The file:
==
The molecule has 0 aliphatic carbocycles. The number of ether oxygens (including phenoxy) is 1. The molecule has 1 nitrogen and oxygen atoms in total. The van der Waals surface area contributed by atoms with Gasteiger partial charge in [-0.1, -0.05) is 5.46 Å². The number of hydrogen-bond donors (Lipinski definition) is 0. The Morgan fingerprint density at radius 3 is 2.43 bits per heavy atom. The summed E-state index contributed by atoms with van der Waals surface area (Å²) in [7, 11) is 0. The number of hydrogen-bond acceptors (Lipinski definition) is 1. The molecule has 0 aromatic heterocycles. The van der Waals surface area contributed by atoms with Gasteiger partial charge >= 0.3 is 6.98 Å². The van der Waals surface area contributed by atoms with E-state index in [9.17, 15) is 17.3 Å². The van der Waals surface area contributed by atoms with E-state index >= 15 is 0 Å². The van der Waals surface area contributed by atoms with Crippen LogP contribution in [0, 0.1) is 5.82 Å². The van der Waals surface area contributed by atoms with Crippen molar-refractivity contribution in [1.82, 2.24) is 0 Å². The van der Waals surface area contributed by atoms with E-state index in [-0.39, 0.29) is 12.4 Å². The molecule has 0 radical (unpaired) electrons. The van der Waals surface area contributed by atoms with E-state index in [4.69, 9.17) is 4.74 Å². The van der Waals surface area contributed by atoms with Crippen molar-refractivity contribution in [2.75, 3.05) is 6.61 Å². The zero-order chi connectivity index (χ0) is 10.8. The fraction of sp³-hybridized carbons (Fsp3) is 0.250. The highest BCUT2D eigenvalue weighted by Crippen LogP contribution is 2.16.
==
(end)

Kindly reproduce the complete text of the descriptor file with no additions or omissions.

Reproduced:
The molecule has 0 aliphatic carbocycles. The number of ether oxygens (including phenoxy) is 1. The molecule has 1 nitrogen and oxygen atoms in total. The van der Waals surface area contributed by atoms with Gasteiger partial charge in [-0.1, -0.05) is 5.46 Å². The number of hydrogen-bond donors (Lipinski definition) is 0. The Morgan fingerprint density at radius 3 is 2.43 bits per heavy atom. The summed E-state index contributed by atoms with van der Waals surface area (Å²) in [7, 11) is 0. The number of hydrogen-bond acceptors (Lipinski definition) is 1. The molecule has 0 aromatic heterocycles. The van der Waals surface area contributed by atoms with Gasteiger partial charge >= 0.3 is 6.98 Å². The van der Waals surface area contributed by atoms with E-state index in [9.17, 15) is 17.3 Å². The van der Waals surface area contributed by atoms with E-state index >= 15 is 0 Å². The van der Waals surface area contributed by atoms with Crippen LogP contribution in [0, 0.1) is 5.82 Å². The van der Waals surface area contributed by atoms with Crippen molar-refractivity contribution in [1.82, 2.24) is 0 Å². The van der Waals surface area contributed by atoms with E-state index in [-0.39, 0.29) is 12.4 Å². The molecule has 0 radical (unpaired) electrons. The van der Waals surface area contributed by atoms with E-state index in [4.69, 9.17) is 4.74 Å². The van der Waals surface area contributed by atoms with Crippen molar-refractivity contribution in [2.75, 3.05) is 6.61 Å². The zero-order chi connectivity index (χ0) is 10.8. The fraction of sp³-hybridized carbons (Fsp3) is 0.250. The highest BCUT2D eigenvalue weighted by Crippen LogP contribution is 2.16.